Slain man's family relieved to clear last hurdle in hunt for justice

After a six-year wait, the family of Fouad Nayel is hoping to find justice now that his accused killer's trial is finally set to begin.

Ex-soldier Adam Picard's trial for 2012 murder of Fouad Nayel scheduled to start Sept. 4

Nicole and Amine Nayel said in June they weren't optimistic the Ontario Court of Appeal would rule in their favour. (Ashley Burke/CBC)

After a six-year wait, the family of Fouad Nayel is hoping to find justice now that his accused killer's trial is finally set to begin.

On Thursday, Adam Picard, a former soldier accused of killing the 28-year-old, lost his bid to the Supreme Court to halt the trial over concerns about delays in the case. 

Picard will head to court Sept. 4, according to his lawyer.

The Supreme Court of Canada declined to hear Picard's challenge of an appeal court decision dismissing his arguments about the time it took to bring the case to trial.

Picard was arrested in December 2012 in the killing of Nayel, who went missing in June that year.

The trial was set to begin in 2016 but the Ontario Superior Court of Justice stayed the first-degree murder charge in light of new time limits established by the Supreme Court.

In its appeal, the Crown argued the judge mischaracterized the nature of the delays, failed to consider the complexity of the case and did not properly account for a transitional period in applying the new rules.

Adam Picard was charged with first-degree murder in the death of Fouad Nayel in 2012, but walked out of court a free man in 2016 after an Ontario Superior Court judge ruled court delays violated his right to a timely trial. (CBC)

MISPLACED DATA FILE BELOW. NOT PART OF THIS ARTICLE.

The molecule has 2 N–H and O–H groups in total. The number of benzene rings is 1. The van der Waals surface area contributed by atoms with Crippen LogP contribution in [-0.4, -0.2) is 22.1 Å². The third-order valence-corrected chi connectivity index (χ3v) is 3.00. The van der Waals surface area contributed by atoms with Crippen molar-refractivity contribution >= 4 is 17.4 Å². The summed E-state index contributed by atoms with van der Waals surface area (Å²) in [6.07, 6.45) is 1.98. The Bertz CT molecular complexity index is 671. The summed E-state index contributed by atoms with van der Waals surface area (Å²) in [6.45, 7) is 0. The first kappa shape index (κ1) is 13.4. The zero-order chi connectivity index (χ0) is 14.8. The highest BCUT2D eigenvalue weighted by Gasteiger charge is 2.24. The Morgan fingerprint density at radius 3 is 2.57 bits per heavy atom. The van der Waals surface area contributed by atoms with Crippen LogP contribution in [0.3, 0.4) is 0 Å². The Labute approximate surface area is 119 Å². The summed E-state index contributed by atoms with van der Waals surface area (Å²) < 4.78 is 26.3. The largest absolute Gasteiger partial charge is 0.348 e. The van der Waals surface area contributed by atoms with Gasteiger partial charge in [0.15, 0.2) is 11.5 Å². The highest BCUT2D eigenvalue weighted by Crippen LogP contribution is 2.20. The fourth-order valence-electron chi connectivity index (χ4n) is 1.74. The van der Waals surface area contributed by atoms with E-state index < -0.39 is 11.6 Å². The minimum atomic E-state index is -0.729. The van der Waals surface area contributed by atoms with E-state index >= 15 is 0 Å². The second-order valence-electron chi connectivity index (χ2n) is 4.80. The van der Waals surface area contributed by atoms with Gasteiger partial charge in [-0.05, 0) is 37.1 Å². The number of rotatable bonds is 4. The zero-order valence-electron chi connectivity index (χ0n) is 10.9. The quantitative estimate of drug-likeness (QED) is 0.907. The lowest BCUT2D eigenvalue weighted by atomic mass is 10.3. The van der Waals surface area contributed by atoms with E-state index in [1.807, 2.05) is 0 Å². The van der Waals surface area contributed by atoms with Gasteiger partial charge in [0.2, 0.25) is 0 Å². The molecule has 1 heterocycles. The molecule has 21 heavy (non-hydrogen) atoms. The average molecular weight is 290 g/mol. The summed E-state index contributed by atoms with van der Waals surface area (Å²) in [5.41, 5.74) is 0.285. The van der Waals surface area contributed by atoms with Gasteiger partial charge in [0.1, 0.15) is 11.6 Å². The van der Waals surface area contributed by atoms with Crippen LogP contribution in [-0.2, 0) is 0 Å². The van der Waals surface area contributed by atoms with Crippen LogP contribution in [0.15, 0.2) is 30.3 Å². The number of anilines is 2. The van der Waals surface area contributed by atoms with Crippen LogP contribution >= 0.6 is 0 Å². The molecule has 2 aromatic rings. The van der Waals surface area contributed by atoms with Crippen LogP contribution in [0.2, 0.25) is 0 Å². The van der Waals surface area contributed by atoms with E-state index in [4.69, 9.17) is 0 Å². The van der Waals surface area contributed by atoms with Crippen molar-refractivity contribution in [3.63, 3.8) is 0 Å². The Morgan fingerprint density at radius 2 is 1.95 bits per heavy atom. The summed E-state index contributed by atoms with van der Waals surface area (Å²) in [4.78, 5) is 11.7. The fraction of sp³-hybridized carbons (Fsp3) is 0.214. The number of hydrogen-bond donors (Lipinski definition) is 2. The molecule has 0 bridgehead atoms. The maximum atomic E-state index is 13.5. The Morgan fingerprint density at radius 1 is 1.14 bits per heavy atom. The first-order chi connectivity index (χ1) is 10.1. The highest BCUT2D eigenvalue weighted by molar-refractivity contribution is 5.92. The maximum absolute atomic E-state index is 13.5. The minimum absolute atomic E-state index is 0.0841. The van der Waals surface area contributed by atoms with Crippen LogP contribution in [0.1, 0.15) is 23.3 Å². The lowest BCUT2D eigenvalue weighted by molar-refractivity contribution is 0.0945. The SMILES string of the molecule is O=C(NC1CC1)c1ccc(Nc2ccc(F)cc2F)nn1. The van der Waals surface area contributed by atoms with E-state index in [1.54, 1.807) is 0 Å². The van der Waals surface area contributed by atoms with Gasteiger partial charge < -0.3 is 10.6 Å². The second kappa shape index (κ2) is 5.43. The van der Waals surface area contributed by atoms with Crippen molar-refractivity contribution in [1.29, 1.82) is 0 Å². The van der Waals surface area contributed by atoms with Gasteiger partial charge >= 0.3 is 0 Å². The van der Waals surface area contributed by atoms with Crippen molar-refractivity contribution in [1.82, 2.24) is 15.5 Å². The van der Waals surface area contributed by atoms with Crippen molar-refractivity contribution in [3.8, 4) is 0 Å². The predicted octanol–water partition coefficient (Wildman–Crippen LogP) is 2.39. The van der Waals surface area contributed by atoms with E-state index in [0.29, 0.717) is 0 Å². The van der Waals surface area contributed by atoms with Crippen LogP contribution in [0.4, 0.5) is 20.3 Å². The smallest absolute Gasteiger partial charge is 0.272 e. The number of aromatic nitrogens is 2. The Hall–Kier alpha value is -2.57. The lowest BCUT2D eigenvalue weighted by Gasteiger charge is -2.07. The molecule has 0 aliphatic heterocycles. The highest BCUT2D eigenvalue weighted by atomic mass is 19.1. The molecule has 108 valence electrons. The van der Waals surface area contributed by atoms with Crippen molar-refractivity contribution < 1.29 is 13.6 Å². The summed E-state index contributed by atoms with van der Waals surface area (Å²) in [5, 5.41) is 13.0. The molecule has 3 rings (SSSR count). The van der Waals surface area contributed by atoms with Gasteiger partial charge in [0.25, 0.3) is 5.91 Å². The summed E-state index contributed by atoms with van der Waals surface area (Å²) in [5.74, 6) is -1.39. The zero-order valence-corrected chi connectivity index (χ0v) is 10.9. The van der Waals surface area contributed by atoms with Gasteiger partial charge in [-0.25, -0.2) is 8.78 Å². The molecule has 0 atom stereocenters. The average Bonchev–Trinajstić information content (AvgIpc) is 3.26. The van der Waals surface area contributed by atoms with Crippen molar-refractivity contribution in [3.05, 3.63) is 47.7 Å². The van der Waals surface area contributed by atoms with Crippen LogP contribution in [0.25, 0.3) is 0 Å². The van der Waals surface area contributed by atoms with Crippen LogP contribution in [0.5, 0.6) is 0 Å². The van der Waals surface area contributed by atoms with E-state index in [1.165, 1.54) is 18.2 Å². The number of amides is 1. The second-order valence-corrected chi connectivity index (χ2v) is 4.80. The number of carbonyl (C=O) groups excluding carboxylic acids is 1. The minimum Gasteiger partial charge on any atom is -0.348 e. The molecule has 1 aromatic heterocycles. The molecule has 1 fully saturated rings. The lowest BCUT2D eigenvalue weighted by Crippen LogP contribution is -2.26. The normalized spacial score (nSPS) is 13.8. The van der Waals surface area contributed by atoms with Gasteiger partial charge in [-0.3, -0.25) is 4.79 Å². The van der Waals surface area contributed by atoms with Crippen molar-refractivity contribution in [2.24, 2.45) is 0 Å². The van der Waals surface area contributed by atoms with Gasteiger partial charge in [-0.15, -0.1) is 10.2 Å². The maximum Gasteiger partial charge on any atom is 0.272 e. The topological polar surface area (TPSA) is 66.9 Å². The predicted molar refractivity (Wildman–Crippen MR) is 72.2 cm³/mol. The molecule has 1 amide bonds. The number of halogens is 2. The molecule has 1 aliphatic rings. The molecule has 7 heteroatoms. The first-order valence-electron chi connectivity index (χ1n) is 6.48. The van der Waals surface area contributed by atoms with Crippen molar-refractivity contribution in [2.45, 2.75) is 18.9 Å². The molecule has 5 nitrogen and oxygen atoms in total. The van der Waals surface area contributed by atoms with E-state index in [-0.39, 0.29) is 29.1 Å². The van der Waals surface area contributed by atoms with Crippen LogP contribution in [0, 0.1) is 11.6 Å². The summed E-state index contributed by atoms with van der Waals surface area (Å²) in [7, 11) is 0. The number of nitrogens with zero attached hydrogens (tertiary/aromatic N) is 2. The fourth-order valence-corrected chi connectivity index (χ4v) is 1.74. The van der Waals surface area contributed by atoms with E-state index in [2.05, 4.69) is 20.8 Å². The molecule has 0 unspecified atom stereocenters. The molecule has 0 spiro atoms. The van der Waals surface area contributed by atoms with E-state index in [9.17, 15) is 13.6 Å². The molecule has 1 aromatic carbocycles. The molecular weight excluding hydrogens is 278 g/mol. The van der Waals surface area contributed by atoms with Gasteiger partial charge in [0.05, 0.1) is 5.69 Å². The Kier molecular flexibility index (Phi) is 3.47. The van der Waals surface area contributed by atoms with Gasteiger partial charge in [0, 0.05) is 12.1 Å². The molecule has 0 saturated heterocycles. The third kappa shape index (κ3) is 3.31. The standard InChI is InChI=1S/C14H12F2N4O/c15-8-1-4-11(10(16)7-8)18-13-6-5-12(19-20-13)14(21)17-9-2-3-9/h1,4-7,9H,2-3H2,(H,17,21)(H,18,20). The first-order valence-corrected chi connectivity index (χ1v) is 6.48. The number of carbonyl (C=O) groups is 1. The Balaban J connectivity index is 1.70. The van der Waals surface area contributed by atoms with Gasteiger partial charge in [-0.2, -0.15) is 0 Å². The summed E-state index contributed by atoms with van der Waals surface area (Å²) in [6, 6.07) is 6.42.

The Ontario Court of Appeal allowed the appeal last September and ordered the trial to proceed, prompting Picard to take his case to the Supreme Court.

Picard's lawyer, Michael Crystal, would not comment on the Supreme Court's decision Thursday. 

He told CBC News that he hasn't spoken to Picard yet.

He said Picard was denied bail in October and has been at the Ottawa-Carleton Detention Centre since then. 

Years of fighting

Nicole Nayel said the six years since her son died have been a fight against the system. 

"I feel like everything is boiling in me because I couldn't get justice for my son. I've been fighting for the past six years to get this justice," she said. "I haven't had a chance to grieve my son because I've been fighting the system every step of the way."

Fouad's mother, Nicole Nayel, said she and her family have been in a holding pattern for six years waiting to find out when, or even if, a trial will take place. 0:50

The experience has left "a bad taste" in her mouth because of all of the delays, she said. 

"All we're asking [for is] to find out the truth, the justice for my son and lock the person who did this to my son behind bars. That's all we're asking for," Nayel said. 

"It's been over six years and I felt like nothing is moving. So, now at least it gives me a little hope it's moving forward."

With files from Canadian Press